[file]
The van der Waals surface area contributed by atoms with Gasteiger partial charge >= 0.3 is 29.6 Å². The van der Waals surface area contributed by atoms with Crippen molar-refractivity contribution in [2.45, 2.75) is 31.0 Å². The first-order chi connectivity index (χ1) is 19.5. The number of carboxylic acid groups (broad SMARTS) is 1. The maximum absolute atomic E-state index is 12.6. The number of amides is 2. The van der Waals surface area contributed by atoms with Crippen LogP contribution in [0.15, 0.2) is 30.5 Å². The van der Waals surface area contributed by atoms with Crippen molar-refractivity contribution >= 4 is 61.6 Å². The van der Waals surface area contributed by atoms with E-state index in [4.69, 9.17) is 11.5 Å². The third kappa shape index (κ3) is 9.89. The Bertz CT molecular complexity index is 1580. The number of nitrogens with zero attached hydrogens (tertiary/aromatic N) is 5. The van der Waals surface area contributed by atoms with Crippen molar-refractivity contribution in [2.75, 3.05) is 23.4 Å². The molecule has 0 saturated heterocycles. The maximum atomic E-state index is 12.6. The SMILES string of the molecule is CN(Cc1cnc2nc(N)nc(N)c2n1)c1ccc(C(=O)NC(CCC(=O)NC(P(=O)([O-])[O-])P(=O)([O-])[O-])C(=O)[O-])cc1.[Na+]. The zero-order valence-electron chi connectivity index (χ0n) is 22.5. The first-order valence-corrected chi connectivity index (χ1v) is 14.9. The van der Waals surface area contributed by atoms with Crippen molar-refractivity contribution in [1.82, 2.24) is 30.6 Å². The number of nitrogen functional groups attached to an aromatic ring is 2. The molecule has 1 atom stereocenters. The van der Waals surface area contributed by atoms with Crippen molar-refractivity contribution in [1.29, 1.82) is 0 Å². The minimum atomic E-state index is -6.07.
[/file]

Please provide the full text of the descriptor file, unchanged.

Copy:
The van der Waals surface area contributed by atoms with Gasteiger partial charge >= 0.3 is 29.6 Å². The van der Waals surface area contributed by atoms with Crippen molar-refractivity contribution in [2.45, 2.75) is 31.0 Å². The first-order chi connectivity index (χ1) is 19.5. The number of carboxylic acid groups (broad SMARTS) is 1. The maximum absolute atomic E-state index is 12.6. The number of amides is 2. The van der Waals surface area contributed by atoms with Crippen LogP contribution in [0.15, 0.2) is 30.5 Å². The van der Waals surface area contributed by atoms with Crippen molar-refractivity contribution >= 4 is 61.6 Å². The van der Waals surface area contributed by atoms with E-state index in [4.69, 9.17) is 11.5 Å². The third kappa shape index (κ3) is 9.89. The Bertz CT molecular complexity index is 1580. The number of nitrogens with zero attached hydrogens (tertiary/aromatic N) is 5. The van der Waals surface area contributed by atoms with Crippen molar-refractivity contribution in [2.75, 3.05) is 23.4 Å². The molecule has 0 saturated heterocycles. The maximum atomic E-state index is 12.6. The SMILES string of the molecule is CN(Cc1cnc2nc(N)nc(N)c2n1)c1ccc(C(=O)NC(CCC(=O)NC(P(=O)([O-])[O-])P(=O)([O-])[O-])C(=O)[O-])cc1.[Na+]. The zero-order valence-electron chi connectivity index (χ0n) is 22.5. The first-order valence-corrected chi connectivity index (χ1v) is 14.9. The van der Waals surface area contributed by atoms with Crippen molar-refractivity contribution in [1.82, 2.24) is 30.6 Å². The number of nitrogen functional groups attached to an aromatic ring is 2. The molecule has 1 atom stereocenters. The van der Waals surface area contributed by atoms with Crippen molar-refractivity contribution in [1.29, 1.82) is 0 Å². The minimum atomic E-state index is -6.07.